Visit any major city in the world or, for that matter, any famous attraction and you’ll likely be surrounded by myriad junk shops loaded with trinkets containing the name of whatever monument is nearby. If we use the Eiffel tower as an example, you’ll begin to “run the gauntlet” of questionable sellers of Eiffel-themed keepsakes before you even come close to crossing the river. If you’re looking for fiber-optic Tower earrings or an Eiffel back scratcher, they probably have a solution for you. However, when traveling the globe, if you’re looking for tourism-themed watches, you’ll typically find loads of copycat “Swatch-like” pieces with customized dials depicting something from whatever memory-making trip you’ve taken. Boring, I know. So, what is one to do if they wish to buy a keepsake that combines their love of mechanical timepieces with a memorable journey? Friends, there’s really only one answer: the Waving Chairman Mao, or, for the purposes of this article, simply “the Chairman”.
Let’s get one thing straight before I start typing about the Chairman: neither Fratello Watches nor I are here to give a political opinion or pass judgment on Chinese politics. This article is meant to be fun and to highlight what might be one of the world’s best selling watches…ever. Now that we have our disclaimer out of the way, let’s talk some Chairman.
First, a little background; the Chairman is named after Mao Zedong who is depicted on the dial of the watch that I’ll discuss. For those of you who have lived under a rock or have failed to recognize China’s ever increasing importance as an economical powerhouse in today’s world, Chairman Mao established the Communist party in China in 1949 and ruled until his death in 1976. Furthermore, his picture is seen throughout China and most consider him the spirit behind China’s current success.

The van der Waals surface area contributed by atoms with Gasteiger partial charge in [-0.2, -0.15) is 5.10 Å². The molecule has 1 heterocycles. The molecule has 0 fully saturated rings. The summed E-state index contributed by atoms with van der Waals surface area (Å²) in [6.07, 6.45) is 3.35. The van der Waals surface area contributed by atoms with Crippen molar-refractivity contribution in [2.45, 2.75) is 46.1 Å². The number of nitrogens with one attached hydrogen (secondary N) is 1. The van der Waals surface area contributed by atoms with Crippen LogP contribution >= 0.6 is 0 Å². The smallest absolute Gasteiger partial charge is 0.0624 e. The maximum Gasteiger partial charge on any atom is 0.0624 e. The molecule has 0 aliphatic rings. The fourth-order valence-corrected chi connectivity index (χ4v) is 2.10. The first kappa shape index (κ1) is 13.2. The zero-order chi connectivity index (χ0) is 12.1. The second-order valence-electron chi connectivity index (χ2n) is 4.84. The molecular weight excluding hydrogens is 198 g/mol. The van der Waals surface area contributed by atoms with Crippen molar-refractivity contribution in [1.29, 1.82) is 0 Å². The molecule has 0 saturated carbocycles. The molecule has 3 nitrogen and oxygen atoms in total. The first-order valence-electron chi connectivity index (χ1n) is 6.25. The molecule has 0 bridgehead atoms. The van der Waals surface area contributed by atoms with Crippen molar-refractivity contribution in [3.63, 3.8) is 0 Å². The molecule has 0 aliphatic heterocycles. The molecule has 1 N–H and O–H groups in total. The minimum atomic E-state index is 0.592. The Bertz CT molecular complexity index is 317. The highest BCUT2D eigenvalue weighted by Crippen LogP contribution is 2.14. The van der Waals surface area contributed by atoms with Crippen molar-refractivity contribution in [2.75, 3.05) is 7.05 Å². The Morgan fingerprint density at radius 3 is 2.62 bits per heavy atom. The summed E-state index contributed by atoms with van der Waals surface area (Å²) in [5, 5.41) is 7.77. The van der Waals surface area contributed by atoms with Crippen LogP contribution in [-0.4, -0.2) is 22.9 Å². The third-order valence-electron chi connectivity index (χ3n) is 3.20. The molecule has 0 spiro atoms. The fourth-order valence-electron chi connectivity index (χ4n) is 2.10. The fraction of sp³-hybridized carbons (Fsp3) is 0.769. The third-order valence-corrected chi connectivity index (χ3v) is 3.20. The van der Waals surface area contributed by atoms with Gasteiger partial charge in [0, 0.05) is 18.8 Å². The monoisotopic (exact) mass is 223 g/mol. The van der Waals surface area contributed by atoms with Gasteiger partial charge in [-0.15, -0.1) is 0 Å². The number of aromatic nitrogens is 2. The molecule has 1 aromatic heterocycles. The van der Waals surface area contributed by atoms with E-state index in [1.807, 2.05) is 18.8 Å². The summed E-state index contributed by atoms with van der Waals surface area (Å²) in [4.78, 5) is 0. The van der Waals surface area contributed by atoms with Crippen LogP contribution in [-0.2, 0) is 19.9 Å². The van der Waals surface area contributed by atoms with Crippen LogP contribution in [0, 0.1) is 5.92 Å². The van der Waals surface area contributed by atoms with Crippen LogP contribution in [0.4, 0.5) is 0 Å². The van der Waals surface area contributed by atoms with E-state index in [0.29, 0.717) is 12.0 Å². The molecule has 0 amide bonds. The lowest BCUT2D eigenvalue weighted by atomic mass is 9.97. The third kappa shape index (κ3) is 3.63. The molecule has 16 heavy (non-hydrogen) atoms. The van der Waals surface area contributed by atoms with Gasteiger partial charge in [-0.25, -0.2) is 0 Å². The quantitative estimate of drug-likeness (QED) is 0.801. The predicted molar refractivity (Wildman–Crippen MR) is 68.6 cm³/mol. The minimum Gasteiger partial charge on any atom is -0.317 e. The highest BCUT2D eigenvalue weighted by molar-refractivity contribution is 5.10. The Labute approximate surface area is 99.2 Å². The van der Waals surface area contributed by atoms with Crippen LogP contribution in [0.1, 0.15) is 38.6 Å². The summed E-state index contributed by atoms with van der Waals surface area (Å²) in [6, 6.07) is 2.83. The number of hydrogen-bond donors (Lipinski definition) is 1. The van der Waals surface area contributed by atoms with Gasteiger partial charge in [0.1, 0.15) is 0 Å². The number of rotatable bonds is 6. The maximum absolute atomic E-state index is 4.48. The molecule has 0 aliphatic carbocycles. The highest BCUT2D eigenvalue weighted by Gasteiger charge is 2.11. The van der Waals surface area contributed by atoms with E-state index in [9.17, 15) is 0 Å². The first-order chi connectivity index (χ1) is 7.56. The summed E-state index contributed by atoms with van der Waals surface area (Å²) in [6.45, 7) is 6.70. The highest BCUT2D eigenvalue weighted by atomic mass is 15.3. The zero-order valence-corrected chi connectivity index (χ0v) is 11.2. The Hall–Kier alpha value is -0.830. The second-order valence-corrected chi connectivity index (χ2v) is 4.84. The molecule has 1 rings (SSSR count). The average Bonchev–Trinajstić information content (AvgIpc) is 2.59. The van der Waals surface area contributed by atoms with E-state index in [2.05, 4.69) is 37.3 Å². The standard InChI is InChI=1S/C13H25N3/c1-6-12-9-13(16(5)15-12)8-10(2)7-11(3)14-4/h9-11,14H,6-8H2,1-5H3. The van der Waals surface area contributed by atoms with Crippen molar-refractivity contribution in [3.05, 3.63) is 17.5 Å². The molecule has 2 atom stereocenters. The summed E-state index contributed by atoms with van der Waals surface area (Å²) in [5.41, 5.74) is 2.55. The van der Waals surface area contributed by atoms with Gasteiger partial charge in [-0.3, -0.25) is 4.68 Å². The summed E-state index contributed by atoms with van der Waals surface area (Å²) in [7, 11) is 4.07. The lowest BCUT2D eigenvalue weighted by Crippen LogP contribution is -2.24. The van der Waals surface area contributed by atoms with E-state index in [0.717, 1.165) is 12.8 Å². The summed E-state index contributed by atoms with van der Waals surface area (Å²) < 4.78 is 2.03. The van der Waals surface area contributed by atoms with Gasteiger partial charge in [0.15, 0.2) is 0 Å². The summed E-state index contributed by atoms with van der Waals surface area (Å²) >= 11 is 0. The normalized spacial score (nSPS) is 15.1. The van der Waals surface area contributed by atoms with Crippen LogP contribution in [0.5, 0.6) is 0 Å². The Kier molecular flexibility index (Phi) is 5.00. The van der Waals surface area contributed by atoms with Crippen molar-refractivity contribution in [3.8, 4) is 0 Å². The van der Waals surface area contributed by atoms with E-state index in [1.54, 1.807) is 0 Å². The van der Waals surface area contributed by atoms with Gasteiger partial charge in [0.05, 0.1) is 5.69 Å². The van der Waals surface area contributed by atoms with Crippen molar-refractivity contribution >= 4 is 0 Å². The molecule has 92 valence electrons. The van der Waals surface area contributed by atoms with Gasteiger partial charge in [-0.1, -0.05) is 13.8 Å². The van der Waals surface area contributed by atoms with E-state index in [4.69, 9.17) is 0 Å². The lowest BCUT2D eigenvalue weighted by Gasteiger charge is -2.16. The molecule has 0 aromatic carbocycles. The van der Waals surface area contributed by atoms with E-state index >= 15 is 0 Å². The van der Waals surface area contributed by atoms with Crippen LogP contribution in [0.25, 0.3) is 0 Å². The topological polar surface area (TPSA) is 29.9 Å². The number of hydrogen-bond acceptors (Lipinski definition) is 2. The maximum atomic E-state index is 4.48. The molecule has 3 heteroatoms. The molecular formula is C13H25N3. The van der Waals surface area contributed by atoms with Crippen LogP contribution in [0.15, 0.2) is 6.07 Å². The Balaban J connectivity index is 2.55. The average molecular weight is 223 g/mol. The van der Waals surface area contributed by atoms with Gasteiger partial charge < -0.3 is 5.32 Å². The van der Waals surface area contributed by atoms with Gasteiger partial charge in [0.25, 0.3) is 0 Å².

Moving onto the watch itself, the Chairman can be found in markets all over China but more readily in the big cities such as Shanghai and Beijing. It was commonly found with the dial seen in this article but today seems to be more typical with a red background. It’s notable for having a waving hand of Mao that operates independently of the red-star tipped seconds hand. The other notable feature is the grossly overwrought (read: bad) hooded lugs. Yes, I ‘ve surely piqued your interest.
While most sellers at Chinese markets will wish to offer you a Faux-lex, the authentic Chairman will peer at you, by the hundred, from the table begging to be held and taken back as a chuckle worthy conversation piece. You, as a seasoned traveler who has been taken to a street market by your local colleague to buy fake Gucci and Chanel for your loved one, will likely pass over the Chairman as a laughable piece of junk that is only purchased by tourists who don’t share your fine taste in fake handbags and sports jerseys. Well, fellow preferred-status traveler, you’d be wise not to overlook the Chairman and I’m going to tell you why.